City helps fire victims, some want more -, South Georgia News, Weather, Sports

City helps fire victims, some want more

October 4, 2006

Albany -- A dozen families displaced by the fire last week in their Odom Avenue apartments are settling into temporary new homes. They lived in city-owned apartments, so the city found them emergency shelter for ninety days.

But some families say that's not enough. Families living in these temporary homes say they're looking for more helping hands-- not free handouts.

"For the people that say that, I wish it had happened to them. Then they'll see how it feels to not have anything anymore," says Brian Pitts. 

He lost almost everything in the fire that destroyed his Odom Street apartment. The city quickly came to the rescue, but Pitts wants a guarantee of housing for more than three months.

"That time goes fast when you're financially unable to take care of yourself. It's a wait and see type thing. We really don't know what we're going to do," says Pitts.

Right now, four families live in those temporary homes, all of them are looking for permanent housing. The city is working to help them do just that.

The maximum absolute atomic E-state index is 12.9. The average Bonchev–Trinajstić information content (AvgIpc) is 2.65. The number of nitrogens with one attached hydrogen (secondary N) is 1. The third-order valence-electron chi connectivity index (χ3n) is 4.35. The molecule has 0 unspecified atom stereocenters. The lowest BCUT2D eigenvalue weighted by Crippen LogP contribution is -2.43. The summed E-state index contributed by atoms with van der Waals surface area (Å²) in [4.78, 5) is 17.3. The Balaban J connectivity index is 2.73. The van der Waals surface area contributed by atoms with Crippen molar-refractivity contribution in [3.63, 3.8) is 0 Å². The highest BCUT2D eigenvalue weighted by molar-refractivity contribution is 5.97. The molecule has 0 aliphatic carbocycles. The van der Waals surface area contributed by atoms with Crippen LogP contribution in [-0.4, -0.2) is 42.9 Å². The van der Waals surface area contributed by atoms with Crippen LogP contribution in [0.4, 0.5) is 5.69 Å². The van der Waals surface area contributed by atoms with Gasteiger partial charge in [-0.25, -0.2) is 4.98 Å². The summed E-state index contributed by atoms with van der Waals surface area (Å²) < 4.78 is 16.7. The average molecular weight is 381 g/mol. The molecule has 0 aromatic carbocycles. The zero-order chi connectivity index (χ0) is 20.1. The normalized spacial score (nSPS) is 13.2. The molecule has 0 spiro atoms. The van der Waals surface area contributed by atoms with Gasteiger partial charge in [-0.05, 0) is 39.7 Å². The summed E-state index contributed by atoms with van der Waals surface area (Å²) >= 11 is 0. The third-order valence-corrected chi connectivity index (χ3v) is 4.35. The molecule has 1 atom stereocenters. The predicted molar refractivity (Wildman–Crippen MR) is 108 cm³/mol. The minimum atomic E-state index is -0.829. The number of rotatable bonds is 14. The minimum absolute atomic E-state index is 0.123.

"We have certain limits as to what we can do for the households, but we're doing everything in our power to help them," says Jennifer Clark with the City of Albany. 

The city is working closely with the Albany Housing Authority to help the families. "What we're trying to do now is list out all of our options for them, and let them make their choices based on them," say Clark.

Pitts has yet to hear from the housing authority but continues to hope for the best. Through it all, he is thankful what help he has received from the community. "We really appreciate what they did," he says.

After the ninety days are up, if the families still need help, the city says a non-profit group may help them transition to more permanent housing.

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